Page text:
Finbar Furey – Music of the Heart

A pioneer of the Irish sound, Finbar Furey talks life, legacy and the continued love of songwriting ahead of his long-awaited Newfoundland return


A living legend of Irish traditional music, Finbar Furey returns to Newfoundland and Labrador for the first time in nearly three decades. 

A former member of influential family band The Fureys and backing member of The Clancy Brothers, Finbar Furey has pioneered the Irish sound for almost 50 years. From penning The Lonesome Boatman to singing New York Girls in Martin Scorsese’s Gangs of New York, Furey has done it all and has a devoted following ahead of his Newfoundland return. 

“The last time I was out there was with my brothers years ago when we had the big band and we toured from one length of Canada to the other,” Furey shared from his home in Ireland. 

“You know we actually finished up at St. John’s, which was terrific. We had a great time playing music.

“I remember the day of the concert they brought us to one of these beautiful houses outside St. John’s. We just sat outside and ate lobster tails and dipped it in butter, drank beer with the lads and played a bit of music with them. After the concert I remember we went to a little Irish pub which was sort of a good bit aways from the hotel and we had a few drinks there till all hours of the morning talking about music again. A fellow said to me would you like a drink? I said I’d like a beer. He says I asked you would you like a drink? And I said to me brothers, we’re home.”

Pride that burns deep

There’s a pride in watching the development and maturation of a medium that one has honed and developed for decades, a pride that burns deep in Furey.

“It’s fantastic to listen to all the new songwriters coming up and kids coming up writing new music in the same vein,” he explains. “The music has doubled over tenfold since we were kids. Irish music is in great hands at the moment all over the world. These young kids understand our culture.”

Furey recalls his upbringing in the musical culture and sound of Ireland.  He describes his roots, and what he calls ‘a simple and beautiful life.’

“We were very lucky to be born in that area for the music you know, because it was like it was spread out. It was like a family tree and it was just amazing. When I listen to it today it’s still spreading its wings. 

“I think one of the nicest things my father said one time about Irish music, I wrote the Lonesome Boatman and he said to me one day you wrote the Lonesome Boatman. I said Yeah. He said you don’t own it now. He said it goes into a well of heritage you know, the kids who leave Ireland can take a cup of the heritage with them and it’s lovely and the heritage grew out of this folk music and the kids in Ireland got to know their heritage through the folk music.”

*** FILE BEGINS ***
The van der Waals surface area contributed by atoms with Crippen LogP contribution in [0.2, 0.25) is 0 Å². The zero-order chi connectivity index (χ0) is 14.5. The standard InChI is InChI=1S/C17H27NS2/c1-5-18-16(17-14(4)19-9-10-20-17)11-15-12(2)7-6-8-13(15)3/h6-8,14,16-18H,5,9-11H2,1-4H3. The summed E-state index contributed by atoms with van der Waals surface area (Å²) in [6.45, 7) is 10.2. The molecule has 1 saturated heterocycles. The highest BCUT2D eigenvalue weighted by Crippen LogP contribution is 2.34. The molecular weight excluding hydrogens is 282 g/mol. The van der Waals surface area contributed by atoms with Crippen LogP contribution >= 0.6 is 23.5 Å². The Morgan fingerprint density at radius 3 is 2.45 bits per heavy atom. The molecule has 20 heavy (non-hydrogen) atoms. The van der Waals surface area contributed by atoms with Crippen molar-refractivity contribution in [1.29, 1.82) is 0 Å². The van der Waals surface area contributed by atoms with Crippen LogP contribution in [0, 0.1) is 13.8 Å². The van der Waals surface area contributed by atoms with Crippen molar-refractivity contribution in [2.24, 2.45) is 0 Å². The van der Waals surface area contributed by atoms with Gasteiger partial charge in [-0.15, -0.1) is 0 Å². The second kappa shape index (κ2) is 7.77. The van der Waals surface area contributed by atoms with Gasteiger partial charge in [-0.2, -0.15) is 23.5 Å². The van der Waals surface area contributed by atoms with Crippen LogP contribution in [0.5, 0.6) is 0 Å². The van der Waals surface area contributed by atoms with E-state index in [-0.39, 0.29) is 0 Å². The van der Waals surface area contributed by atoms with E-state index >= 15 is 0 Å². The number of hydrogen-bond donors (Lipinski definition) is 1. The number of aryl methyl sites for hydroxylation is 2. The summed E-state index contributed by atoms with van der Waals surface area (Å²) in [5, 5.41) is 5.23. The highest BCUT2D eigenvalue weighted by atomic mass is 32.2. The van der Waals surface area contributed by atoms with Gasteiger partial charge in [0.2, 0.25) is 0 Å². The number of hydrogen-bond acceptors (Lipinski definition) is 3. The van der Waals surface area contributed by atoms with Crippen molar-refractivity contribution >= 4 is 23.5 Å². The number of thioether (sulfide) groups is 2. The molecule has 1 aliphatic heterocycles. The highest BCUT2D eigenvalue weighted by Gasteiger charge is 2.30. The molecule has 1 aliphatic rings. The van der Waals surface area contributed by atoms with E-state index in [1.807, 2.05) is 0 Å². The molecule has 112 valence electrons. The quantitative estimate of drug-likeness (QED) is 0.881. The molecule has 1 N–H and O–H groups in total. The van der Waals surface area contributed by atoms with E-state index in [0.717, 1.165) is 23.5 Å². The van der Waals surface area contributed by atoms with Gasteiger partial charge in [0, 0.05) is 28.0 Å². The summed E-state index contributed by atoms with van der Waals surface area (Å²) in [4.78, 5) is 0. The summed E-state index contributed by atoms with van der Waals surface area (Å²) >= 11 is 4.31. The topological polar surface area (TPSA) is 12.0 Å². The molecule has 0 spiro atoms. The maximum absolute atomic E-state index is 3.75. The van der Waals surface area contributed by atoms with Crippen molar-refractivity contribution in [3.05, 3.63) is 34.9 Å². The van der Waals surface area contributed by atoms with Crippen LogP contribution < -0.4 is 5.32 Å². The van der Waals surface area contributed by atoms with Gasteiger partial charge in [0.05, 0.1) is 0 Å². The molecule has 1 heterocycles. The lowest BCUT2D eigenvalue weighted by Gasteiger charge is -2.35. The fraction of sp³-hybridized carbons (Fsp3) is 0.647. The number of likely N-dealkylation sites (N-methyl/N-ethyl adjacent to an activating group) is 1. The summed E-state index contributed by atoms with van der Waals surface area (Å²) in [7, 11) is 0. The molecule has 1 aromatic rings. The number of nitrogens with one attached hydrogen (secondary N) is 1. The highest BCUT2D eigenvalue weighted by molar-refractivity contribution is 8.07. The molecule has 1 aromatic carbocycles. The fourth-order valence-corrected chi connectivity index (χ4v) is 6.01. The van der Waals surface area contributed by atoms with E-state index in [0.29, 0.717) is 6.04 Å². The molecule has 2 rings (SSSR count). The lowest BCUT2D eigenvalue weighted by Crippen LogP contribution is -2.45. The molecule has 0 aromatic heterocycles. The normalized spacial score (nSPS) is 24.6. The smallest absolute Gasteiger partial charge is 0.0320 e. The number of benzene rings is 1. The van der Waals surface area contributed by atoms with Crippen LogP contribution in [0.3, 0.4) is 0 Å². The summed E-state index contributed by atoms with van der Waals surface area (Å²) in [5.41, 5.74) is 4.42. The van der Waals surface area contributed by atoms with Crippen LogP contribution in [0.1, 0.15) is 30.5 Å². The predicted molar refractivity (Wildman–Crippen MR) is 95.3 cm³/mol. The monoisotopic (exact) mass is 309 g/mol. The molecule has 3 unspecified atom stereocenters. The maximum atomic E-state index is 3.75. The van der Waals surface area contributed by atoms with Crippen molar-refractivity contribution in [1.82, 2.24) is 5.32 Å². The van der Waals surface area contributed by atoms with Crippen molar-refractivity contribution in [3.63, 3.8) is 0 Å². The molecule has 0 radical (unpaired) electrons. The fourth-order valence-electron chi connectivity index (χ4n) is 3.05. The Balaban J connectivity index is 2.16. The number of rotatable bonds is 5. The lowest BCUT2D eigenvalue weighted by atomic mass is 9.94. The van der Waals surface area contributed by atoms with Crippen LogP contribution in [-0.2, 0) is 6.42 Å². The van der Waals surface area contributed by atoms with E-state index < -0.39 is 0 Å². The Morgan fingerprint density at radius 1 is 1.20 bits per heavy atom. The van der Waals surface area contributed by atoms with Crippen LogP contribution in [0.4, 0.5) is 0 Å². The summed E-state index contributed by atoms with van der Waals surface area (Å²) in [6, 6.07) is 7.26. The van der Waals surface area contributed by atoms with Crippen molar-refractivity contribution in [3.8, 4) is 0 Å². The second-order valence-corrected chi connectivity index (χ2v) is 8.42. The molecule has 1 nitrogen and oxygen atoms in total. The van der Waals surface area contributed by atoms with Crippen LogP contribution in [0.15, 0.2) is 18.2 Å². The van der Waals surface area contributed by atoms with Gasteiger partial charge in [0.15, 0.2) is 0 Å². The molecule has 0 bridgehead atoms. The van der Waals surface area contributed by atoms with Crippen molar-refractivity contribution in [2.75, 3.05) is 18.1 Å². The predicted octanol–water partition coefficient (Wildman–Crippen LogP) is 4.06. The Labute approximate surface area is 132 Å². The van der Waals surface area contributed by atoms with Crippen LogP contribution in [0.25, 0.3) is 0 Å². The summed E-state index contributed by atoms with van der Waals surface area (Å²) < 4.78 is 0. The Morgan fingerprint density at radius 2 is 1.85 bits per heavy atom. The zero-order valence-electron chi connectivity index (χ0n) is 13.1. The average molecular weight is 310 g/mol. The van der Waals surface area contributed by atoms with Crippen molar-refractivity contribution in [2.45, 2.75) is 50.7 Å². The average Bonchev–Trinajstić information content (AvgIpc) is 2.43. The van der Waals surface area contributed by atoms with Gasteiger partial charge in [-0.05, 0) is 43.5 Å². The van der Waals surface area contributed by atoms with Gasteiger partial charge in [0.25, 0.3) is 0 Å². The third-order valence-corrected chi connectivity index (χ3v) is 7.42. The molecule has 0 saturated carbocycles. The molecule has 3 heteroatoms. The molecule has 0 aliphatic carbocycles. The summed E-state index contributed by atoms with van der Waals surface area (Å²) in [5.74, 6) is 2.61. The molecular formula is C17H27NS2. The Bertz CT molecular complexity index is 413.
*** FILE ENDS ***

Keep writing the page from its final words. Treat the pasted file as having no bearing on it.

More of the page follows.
Don’t Stop This Now

Furey’s most recent album, the aptly titled Don’t Stop This Now, was inspired by a serious health scare for the now 72 year old singer-songwriter. 

“I just can’t stop writing you know? If I’m not writing then I’m thinking about it. I’ve more melodies than I can a handle. I have more melodies than words,” he jokes, explaining the genesis of his critically acclaimed 2018 release.

“After I had a heart attack I really got down to brass tacks. So it’s just nice to move on and I know the songs, I needed to do them and I needed to sing and I need to express myself through poetry.  I think that was a big part of me that was fighting through the years when I was mostly playing pipes and flute back with my brothers and eventually singing the odd song you know with the boys and then eventually I was singing most of the hits anyway. I just didn’t have the courage at the time to put these songs out there.”

For fans in St. John’s and Carboenar, the opportunity to witness a craftsman of the very sound Newfoundland traditional music was founded on is appointment viewing. For Furey, there is a desire and love of the performance and of the continued craft that has guided his entire life. 

“I want to write songs, I want to keep putting stuff out there,” he says. “I think you keep your heart alive too. I love writing songs about what’s happening now.”

For tickets to Finbar Furey at the Holy Heart Theatre in St. John’s on May 13th and the Princess Sheila NaGeira Theatre in Carbonear visit and the respective box offices. 

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